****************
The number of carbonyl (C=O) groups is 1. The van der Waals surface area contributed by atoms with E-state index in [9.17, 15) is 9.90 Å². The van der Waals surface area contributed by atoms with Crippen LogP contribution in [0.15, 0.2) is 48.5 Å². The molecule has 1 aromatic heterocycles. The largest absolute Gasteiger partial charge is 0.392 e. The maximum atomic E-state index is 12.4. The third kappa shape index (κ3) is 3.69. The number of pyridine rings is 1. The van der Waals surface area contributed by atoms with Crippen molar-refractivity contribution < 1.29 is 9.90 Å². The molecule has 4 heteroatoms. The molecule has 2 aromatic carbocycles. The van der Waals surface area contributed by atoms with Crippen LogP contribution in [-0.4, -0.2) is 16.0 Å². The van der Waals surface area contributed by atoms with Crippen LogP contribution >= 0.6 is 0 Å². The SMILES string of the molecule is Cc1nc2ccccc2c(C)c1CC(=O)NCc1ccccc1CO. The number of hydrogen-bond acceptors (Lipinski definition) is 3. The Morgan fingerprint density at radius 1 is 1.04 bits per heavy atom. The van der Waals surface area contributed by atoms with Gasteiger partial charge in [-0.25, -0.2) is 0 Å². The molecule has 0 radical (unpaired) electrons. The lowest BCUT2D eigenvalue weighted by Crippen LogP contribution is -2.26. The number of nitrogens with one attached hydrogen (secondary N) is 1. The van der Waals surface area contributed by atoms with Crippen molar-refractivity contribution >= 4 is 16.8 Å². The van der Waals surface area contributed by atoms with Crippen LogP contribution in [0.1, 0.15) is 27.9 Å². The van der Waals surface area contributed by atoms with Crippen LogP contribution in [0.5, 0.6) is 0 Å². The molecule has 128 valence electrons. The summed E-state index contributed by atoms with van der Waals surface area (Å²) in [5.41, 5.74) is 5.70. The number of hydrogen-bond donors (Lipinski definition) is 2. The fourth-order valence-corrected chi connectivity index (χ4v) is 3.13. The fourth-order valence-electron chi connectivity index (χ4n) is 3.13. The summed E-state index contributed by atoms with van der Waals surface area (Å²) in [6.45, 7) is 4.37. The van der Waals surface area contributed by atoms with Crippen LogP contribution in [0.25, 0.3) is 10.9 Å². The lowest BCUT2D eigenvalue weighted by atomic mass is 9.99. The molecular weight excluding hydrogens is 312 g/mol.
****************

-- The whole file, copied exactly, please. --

The number of carbonyl (C=O) groups is 1. The van der Waals surface area contributed by atoms with E-state index in [9.17, 15) is 9.90 Å². The van der Waals surface area contributed by atoms with Crippen LogP contribution in [0.15, 0.2) is 48.5 Å². The molecule has 1 aromatic heterocycles. The largest absolute Gasteiger partial charge is 0.392 e. The maximum atomic E-state index is 12.4. The third kappa shape index (κ3) is 3.69. The number of pyridine rings is 1. The van der Waals surface area contributed by atoms with Crippen molar-refractivity contribution < 1.29 is 9.90 Å². The molecule has 4 heteroatoms. The molecule has 2 aromatic carbocycles. The van der Waals surface area contributed by atoms with Crippen LogP contribution in [-0.4, -0.2) is 16.0 Å². The van der Waals surface area contributed by atoms with Crippen LogP contribution >= 0.6 is 0 Å². The SMILES string of the molecule is Cc1nc2ccccc2c(C)c1CC(=O)NCc1ccccc1CO. The number of hydrogen-bond acceptors (Lipinski definition) is 3. The Morgan fingerprint density at radius 1 is 1.04 bits per heavy atom. The van der Waals surface area contributed by atoms with Gasteiger partial charge in [-0.25, -0.2) is 0 Å². The molecule has 0 radical (unpaired) electrons. The lowest BCUT2D eigenvalue weighted by Crippen LogP contribution is -2.26. The number of nitrogens with one attached hydrogen (secondary N) is 1. The van der Waals surface area contributed by atoms with Crippen molar-refractivity contribution >= 4 is 16.8 Å². The van der Waals surface area contributed by atoms with Crippen LogP contribution in [0.1, 0.15) is 27.9 Å². The van der Waals surface area contributed by atoms with Crippen LogP contribution in [0.5, 0.6) is 0 Å². The molecule has 128 valence electrons. The summed E-state index contributed by atoms with van der Waals surface area (Å²) in [5.41, 5.74) is 5.70. The number of hydrogen-bond donors (Lipinski definition) is 2. The fourth-order valence-corrected chi connectivity index (χ4v) is 3.13. The fourth-order valence-electron chi connectivity index (χ4n) is 3.13. The summed E-state index contributed by atoms with van der Waals surface area (Å²) in [6.45, 7) is 4.37. The van der Waals surface area contributed by atoms with Crippen LogP contribution in [0.25, 0.3) is 10.9 Å². The lowest BCUT2D eigenvalue weighted by atomic mass is 9.99. The molecular weight excluding hydrogens is 312 g/mol.